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Mental Health Issue Inspires Bipartisanship, Says Mayor


The country may be more divided than ever in the wake of the presidential election, but on Nov. 15, New York City Mayor Bill de Blasio and Oklahoma City Mayor Mick Cornett vowed to work together to improve mental health services across the country.

“A mayor’s work is rarely partisan,” said Cornett, a Republican who is currently president of the U.S. Conference of Mayors. “The work that we do is about providing services and trying to create a better quality of life in our cities. So we look for opportunities to work across the aisle.”

Mick CornettPhoto by Ed Reed

Mick Cornett
Photo by Ed Reed

De Blasio and Cornett spoke at Fordham’s Lincoln Center campus at the closing session of Cities Thrive, a two-day conference hosted by Fordham and sponsored by the City of New York. The conference was organized by First Lady Chirlane McCray, and featured workshops geared toward helping leaders address mental health challenges before they become serious. One in five Americans suffers from conditions such as anxiety, depression, or substance abuse, and there is a still a huge stigma attached to it that prevents forthright conversations, said conference participants.

Indeed, it took a violent, shocking death to bring the problem to the fore for Oklahoma residents, Cornett told attendees. In August 2015, Mark Costello, the state’s commissioner of labor, was stabbed to death by his oldest son, who suffered from schizophrenia.

Partly in response, on Nov. 8 Oklahoma voters passed two new statutes related to criminal justice reform: One to reclassify certain property offenses and simple drug possession as misdemeanor crimes, and another to redirect monies saved by sending persons into mental health services instead of into the prison system. This, Cornett said, illustrates how mental health is an issue that has no ideological stripes.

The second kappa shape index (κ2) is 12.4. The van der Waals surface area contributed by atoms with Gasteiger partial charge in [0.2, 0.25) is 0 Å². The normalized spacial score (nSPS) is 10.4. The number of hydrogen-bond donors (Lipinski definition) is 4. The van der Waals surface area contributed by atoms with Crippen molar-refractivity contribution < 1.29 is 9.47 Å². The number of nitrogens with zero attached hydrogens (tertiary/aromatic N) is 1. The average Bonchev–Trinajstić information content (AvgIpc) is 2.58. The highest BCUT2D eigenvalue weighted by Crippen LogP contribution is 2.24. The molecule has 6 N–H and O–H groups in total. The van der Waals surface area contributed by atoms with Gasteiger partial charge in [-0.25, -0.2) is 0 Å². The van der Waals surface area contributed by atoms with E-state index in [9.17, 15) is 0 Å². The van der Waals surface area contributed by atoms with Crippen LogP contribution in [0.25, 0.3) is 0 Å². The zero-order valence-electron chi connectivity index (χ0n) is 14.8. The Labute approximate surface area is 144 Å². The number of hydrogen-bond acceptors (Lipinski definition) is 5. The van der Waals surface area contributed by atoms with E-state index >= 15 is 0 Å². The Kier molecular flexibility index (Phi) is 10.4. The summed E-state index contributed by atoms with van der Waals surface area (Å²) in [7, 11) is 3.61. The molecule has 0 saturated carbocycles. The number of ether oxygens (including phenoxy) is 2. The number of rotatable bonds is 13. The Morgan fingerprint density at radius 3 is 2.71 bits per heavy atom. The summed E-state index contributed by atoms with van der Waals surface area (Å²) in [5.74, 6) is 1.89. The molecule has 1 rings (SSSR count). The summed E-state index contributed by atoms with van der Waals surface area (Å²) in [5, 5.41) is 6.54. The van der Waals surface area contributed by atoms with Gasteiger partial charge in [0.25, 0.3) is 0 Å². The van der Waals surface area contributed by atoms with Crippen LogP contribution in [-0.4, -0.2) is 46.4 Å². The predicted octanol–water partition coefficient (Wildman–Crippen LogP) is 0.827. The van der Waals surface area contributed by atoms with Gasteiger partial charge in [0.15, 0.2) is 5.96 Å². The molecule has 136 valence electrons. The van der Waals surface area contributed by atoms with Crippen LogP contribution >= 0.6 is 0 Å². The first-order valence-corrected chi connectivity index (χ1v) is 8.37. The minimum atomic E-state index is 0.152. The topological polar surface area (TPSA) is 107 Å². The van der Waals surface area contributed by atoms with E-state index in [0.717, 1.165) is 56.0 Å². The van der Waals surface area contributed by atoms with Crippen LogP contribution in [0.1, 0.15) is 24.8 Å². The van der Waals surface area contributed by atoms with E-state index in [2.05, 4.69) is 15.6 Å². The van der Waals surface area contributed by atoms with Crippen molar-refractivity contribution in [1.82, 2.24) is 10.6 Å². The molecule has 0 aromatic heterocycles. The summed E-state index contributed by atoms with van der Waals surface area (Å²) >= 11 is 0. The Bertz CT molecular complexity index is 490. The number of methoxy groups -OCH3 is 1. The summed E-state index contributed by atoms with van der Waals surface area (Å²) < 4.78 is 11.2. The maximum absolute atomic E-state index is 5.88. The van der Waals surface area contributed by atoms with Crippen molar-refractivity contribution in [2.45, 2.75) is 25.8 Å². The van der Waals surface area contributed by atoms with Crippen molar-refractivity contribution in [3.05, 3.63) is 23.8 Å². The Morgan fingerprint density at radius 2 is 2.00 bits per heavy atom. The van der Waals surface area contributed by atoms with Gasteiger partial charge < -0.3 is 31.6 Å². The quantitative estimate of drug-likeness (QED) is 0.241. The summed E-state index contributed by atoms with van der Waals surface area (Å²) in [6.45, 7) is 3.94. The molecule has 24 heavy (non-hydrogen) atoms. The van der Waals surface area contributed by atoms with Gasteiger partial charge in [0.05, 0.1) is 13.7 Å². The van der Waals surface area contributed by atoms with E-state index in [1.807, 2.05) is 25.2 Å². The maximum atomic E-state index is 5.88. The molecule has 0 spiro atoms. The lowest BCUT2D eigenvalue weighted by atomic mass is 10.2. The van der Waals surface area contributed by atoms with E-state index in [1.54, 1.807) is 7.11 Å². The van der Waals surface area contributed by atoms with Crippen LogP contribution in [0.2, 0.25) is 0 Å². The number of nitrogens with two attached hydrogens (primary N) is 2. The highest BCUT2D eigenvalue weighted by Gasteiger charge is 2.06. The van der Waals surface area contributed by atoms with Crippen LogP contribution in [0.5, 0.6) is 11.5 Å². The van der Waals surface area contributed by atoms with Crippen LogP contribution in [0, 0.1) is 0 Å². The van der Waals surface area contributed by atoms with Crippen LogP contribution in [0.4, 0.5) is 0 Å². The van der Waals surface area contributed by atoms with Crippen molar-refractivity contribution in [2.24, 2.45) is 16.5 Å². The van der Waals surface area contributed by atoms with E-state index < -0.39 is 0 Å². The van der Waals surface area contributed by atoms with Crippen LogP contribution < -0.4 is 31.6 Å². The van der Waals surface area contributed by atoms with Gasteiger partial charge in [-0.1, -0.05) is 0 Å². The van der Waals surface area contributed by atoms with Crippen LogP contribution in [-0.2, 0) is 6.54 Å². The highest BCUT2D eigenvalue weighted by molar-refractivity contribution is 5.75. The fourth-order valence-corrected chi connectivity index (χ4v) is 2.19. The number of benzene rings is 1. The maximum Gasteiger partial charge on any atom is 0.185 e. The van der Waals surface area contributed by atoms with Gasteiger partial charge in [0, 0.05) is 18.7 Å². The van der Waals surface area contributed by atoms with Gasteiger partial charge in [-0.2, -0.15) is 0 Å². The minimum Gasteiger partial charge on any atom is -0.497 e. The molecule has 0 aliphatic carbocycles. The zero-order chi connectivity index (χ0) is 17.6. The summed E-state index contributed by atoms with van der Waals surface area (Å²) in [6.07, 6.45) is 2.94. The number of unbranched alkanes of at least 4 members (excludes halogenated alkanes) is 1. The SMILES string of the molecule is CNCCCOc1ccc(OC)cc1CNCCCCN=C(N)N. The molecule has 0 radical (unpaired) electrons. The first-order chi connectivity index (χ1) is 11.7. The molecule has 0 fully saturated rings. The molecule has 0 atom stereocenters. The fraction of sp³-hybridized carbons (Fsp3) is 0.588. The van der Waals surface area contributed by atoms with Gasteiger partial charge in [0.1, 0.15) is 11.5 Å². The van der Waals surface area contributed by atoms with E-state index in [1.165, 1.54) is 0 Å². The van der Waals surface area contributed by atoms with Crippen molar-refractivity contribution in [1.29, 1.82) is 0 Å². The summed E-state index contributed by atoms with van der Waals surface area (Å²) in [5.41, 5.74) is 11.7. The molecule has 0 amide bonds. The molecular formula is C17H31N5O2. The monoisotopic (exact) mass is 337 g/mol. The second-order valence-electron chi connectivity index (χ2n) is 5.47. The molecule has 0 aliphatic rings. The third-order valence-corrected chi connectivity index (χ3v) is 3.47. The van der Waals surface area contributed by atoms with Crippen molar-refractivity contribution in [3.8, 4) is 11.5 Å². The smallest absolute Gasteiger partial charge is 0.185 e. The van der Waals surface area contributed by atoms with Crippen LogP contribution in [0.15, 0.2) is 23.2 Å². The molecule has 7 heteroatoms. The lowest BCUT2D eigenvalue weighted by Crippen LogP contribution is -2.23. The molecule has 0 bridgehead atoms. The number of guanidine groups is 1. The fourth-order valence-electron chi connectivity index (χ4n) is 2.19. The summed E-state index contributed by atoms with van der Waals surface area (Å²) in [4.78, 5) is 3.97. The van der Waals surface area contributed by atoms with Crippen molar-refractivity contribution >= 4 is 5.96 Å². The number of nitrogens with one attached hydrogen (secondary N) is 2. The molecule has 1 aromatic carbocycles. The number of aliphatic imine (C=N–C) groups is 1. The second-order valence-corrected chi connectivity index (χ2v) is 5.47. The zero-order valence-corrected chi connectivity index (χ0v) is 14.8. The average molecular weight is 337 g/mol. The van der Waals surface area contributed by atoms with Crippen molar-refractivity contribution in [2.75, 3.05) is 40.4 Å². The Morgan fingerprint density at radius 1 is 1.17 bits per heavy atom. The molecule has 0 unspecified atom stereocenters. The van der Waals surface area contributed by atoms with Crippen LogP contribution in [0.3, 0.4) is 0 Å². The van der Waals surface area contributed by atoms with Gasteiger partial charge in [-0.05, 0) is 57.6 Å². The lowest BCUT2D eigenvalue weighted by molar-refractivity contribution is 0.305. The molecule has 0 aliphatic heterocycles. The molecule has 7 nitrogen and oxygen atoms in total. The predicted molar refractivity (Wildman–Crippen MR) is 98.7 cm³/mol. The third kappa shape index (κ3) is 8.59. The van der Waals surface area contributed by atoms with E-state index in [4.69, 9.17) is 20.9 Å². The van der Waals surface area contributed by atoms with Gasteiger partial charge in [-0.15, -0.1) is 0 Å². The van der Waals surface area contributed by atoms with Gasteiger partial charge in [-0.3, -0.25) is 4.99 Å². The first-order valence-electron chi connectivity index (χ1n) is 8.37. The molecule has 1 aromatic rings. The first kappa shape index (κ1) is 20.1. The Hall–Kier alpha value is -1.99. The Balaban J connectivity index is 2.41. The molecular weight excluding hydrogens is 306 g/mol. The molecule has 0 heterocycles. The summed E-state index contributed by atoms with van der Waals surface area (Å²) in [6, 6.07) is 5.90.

De Blasio, in a nod to the election of Donald Trump to the presidency, said he is thrilled to have Cornett as the voice for cities around the country. There is power and hope in bipartisanship, he said.

Chirlane McCrayPhoto by Ed Reed

Chirlane McCray
Photo by Ed Reed

In fact, bipartisanship and mental health each suffer from stigmas, he said. Just as we should resist feeling shame when talking about mental health problems, we should resist the temptation to embrace stereotypes that pervade our public life.

“People have assumptions across states and regions, but God bless the people of Oklahoma; they took an important stand on behalf of addressing the issue of incarceration and the issue of mental health. This is something we have to foster everywhere in the country,” he said.

“When we show how universal it is . . . [and]when it takes on that meaningful and real aura of bipartisanship, the movement gains power. We have a chance to do that here.”

Joseph M. McShane, S.J., president of Fordham, called the attendees “unsung heroes” who are doing the work of God.

“Mental health services are often seen as an add-on, something to be considered when your constituents’ most basic needs are met, or when their more showy needs are met,” he said.

“But there’s nothing more central to person’s sense of well-being than mental health.”


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